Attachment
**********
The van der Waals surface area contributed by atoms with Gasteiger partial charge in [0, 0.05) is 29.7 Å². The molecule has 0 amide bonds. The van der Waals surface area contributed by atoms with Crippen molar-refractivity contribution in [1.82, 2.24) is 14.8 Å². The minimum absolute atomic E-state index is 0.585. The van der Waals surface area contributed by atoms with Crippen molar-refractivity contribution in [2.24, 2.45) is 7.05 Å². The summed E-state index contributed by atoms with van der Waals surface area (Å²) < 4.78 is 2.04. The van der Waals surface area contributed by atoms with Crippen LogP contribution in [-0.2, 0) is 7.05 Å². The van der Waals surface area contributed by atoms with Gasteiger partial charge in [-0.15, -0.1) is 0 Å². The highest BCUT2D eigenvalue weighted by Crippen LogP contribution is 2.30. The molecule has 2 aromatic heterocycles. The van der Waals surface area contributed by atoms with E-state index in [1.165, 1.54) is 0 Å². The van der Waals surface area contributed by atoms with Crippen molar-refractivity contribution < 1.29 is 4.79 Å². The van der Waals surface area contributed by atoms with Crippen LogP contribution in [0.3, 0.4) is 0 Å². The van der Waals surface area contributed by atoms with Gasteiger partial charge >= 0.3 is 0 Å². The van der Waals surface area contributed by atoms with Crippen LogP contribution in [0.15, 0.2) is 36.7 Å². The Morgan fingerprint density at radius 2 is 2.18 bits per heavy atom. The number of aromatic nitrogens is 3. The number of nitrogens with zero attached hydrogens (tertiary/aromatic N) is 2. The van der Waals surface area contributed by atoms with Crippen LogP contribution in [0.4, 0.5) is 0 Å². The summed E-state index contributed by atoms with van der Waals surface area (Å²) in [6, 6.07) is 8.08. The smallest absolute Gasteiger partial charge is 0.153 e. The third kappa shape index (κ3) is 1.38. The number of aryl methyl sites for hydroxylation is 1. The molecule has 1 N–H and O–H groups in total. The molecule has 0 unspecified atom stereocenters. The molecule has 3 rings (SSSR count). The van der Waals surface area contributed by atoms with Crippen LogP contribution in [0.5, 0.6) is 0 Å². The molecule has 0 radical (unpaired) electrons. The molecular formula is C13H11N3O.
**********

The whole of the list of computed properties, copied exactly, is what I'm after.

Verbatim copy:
The van der Waals surface area contributed by atoms with Gasteiger partial charge in [0, 0.05) is 29.7 Å². The molecule has 0 amide bonds. The van der Waals surface area contributed by atoms with Crippen molar-refractivity contribution in [1.82, 2.24) is 14.8 Å². The minimum absolute atomic E-state index is 0.585. The van der Waals surface area contributed by atoms with Crippen molar-refractivity contribution in [2.24, 2.45) is 7.05 Å². The summed E-state index contributed by atoms with van der Waals surface area (Å²) < 4.78 is 2.04. The van der Waals surface area contributed by atoms with Crippen LogP contribution in [-0.2, 0) is 7.05 Å². The van der Waals surface area contributed by atoms with Gasteiger partial charge in [-0.15, -0.1) is 0 Å². The highest BCUT2D eigenvalue weighted by Crippen LogP contribution is 2.30. The molecule has 2 aromatic heterocycles. The van der Waals surface area contributed by atoms with E-state index in [1.165, 1.54) is 0 Å². The van der Waals surface area contributed by atoms with Crippen molar-refractivity contribution < 1.29 is 4.79 Å². The van der Waals surface area contributed by atoms with Crippen LogP contribution in [0.3, 0.4) is 0 Å². The van der Waals surface area contributed by atoms with Gasteiger partial charge >= 0.3 is 0 Å². The van der Waals surface area contributed by atoms with Crippen LogP contribution in [0.15, 0.2) is 36.7 Å². The Morgan fingerprint density at radius 2 is 2.18 bits per heavy atom. The number of aromatic nitrogens is 3. The number of nitrogens with zero attached hydrogens (tertiary/aromatic N) is 2. The van der Waals surface area contributed by atoms with Crippen LogP contribution in [0.4, 0.5) is 0 Å². The summed E-state index contributed by atoms with van der Waals surface area (Å²) in [6, 6.07) is 8.08. The smallest absolute Gasteiger partial charge is 0.153 e. The third kappa shape index (κ3) is 1.38. The number of aryl methyl sites for hydroxylation is 1. The molecule has 1 N–H and O–H groups in total. The molecule has 0 unspecified atom stereocenters. The molecule has 3 rings (SSSR count). The van der Waals surface area contributed by atoms with Crippen LogP contribution in [0.5, 0.6) is 0 Å². The molecule has 0 radical (unpaired) electrons. The molecular formula is C13H11N3O.